Seems like in Allison Park, Pa., near Pittsburgh, the biggest threat to public security is 40 senior citizens carrying donuts. Yesterday, staff at Rep. Melissa Hart’s (R-Pa.) district office called for three armed police from nearby Hampton Township to disperse the group of seniors, all members of the Pennsylvania Alliance for Retired Americans (PARA), who sought to deliver donuts to Hart’s office to protest the new Medicare law.
The AFL-CIO is urging members to call Hart’s office and tell her: Shame on you for treating your own constituents like criminals simply because they wanted to express their opinion. You can call Hart at her Allison Park office at 412-492-0161 or at her Ellwood City office at 724-752-0490.
Under the new Bush administration Medicare Part D rules passed by Congress in 2003, out-of-pocket prescription expenses between the annual amounts of $2,251 and $5,100 are not covered—a nearly $3,000 “donut hole.” Of the 11.8 million Medicare enrollees whose plans include a coverage gap, the Kaiser Family Foundation estimates at least 6.9 million of them could hit the donut hole.
The badly crafted law means some 170,000 seniors in Pennsylvania must pay full price for their prescriptions while still paying their full monthly premiums. Hart backed provisions in the Medicare drug bill that prevent the government from negotiating lower prescription drug prices with pharmaceutical companies and she voted for the bill that created the donut hole.
PARA issued a report this month that finds Keystone State seniors who received their medications through Medicare Part D paid more in drug co-pays and monthly premiums, were subjected to significant coverage gaps and had more significant restrictions on covered medications than those in the other major categories.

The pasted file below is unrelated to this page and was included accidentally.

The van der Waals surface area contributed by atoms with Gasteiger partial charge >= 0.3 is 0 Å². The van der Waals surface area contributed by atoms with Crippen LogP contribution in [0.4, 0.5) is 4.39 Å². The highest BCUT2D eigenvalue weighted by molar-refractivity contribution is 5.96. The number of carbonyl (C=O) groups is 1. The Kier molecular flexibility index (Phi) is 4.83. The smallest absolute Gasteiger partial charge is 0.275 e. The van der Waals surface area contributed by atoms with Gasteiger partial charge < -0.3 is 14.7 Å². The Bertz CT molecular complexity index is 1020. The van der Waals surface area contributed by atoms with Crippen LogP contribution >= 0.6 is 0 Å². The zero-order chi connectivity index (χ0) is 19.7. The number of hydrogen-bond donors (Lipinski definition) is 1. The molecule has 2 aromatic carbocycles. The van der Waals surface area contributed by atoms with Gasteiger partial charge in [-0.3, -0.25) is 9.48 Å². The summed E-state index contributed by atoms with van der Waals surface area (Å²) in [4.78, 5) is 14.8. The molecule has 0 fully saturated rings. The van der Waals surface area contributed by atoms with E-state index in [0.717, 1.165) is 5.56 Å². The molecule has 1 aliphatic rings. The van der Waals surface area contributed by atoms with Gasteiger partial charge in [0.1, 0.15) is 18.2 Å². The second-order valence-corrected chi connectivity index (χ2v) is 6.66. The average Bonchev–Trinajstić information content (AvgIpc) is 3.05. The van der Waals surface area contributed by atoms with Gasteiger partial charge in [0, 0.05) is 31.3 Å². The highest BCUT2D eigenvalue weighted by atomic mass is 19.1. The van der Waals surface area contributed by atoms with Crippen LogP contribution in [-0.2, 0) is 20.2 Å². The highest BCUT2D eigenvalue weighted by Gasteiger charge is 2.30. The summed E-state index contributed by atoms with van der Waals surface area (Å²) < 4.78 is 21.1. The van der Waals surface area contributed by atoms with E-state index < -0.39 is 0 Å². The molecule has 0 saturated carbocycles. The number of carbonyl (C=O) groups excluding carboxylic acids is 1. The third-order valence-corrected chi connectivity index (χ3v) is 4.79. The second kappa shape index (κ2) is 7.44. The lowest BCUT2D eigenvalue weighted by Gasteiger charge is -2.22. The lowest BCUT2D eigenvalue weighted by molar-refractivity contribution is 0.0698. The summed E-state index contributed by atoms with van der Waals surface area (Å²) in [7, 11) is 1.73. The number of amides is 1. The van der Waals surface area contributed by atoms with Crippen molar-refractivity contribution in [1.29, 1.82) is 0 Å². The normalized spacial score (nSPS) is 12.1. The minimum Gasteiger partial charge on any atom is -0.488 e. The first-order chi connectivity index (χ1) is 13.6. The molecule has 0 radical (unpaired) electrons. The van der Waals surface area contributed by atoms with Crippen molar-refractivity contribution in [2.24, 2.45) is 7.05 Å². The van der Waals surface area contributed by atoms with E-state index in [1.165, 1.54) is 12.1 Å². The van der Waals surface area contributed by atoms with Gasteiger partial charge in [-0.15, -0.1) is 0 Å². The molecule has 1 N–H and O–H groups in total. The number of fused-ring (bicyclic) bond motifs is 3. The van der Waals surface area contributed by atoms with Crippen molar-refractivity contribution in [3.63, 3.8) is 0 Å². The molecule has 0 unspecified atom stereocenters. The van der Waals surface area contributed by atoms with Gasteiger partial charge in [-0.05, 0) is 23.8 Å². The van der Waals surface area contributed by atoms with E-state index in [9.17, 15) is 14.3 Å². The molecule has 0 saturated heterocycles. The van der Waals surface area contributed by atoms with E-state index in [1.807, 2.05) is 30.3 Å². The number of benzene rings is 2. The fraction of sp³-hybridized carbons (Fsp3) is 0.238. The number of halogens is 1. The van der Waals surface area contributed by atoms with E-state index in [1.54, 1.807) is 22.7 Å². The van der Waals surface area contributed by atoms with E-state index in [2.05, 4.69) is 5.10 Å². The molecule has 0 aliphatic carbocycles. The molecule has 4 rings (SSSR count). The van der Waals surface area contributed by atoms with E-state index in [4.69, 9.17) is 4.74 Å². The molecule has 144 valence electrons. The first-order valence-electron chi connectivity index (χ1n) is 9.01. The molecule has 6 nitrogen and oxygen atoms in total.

Declaring that the donut hole is “no treat for seniors,” Jean Friday, president of PARA, says Hart would rather
listen to the big drug companies than to seniors in her district who are struggling to afford the prescription drugs they need.
Hart, who is running for re-election after representing Pennsylvania’s 4th Congressional District for six years in Congress, has accepted $127,167 in campaign donations from pharmaceutical companies. She’s had plenty of time to show she cares about seniors and working families, but, instead, she has voted against working family interests 85 percent of the time. In this Congress, she voted with George W. Bush 91.01 percent of the time.
The AFL-CIO has endorsed her opponent, health care executive Jason Altmire, who wrote worker-friendly health care legislation when he served as a congressional aide in the 1990s.
Altmire supports allowing the reimportation of prescription drugs from Canada and allowing Medicare to negotiate group discounts to lower costs and save billions
of dollars for the taxpayers.